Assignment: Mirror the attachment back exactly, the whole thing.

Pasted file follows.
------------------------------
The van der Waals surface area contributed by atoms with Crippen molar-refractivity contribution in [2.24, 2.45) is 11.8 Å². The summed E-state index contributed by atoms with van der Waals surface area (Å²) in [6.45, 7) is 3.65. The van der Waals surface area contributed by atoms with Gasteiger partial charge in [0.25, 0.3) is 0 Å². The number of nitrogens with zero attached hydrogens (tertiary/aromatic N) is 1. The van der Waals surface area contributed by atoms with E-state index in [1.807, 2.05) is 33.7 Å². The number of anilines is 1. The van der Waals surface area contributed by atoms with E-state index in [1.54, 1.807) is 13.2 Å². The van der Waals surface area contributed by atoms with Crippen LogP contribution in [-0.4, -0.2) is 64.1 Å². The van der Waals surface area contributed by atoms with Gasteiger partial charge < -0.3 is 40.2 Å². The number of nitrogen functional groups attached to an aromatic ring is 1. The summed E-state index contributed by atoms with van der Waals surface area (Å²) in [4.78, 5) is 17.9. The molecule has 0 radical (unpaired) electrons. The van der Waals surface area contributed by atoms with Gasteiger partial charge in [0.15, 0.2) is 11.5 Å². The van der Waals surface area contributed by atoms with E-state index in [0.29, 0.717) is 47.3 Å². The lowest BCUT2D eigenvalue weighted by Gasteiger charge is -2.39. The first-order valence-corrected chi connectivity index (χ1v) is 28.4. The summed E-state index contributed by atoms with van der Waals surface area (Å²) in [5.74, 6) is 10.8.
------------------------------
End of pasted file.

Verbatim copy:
The van der Waals surface area contributed by atoms with Crippen molar-refractivity contribution in [2.24, 2.45) is 11.8 Å². The summed E-state index contributed by atoms with van der Waals surface area (Å²) in [6.45, 7) is 3.65. The van der Waals surface area contributed by atoms with Gasteiger partial charge in [0.25, 0.3) is 0 Å². The number of nitrogens with zero attached hydrogens (tertiary/aromatic N) is 1. The van der Waals surface area contributed by atoms with E-state index in [1.807, 2.05) is 33.7 Å². The number of anilines is 1. The van der Waals surface area contributed by atoms with E-state index in [1.54, 1.807) is 13.2 Å². The van der Waals surface area contributed by atoms with Crippen LogP contribution in [-0.4, -0.2) is 64.1 Å². The van der Waals surface area contributed by atoms with Gasteiger partial charge < -0.3 is 40.2 Å². The number of nitrogen functional groups attached to an aromatic ring is 1. The summed E-state index contributed by atoms with van der Waals surface area (Å²) in [4.78, 5) is 17.9. The molecule has 0 radical (unpaired) electrons. The van der Waals surface area contributed by atoms with Gasteiger partial charge in [0.15, 0.2) is 11.5 Å². The van der Waals surface area contributed by atoms with E-state index in [0.29, 0.717) is 47.3 Å². The lowest BCUT2D eigenvalue weighted by Gasteiger charge is -2.39. The first-order valence-corrected chi connectivity index (χ1v) is 28.4. The summed E-state index contributed by atoms with van der Waals surface area (Å²) in [5.74, 6) is 10.8.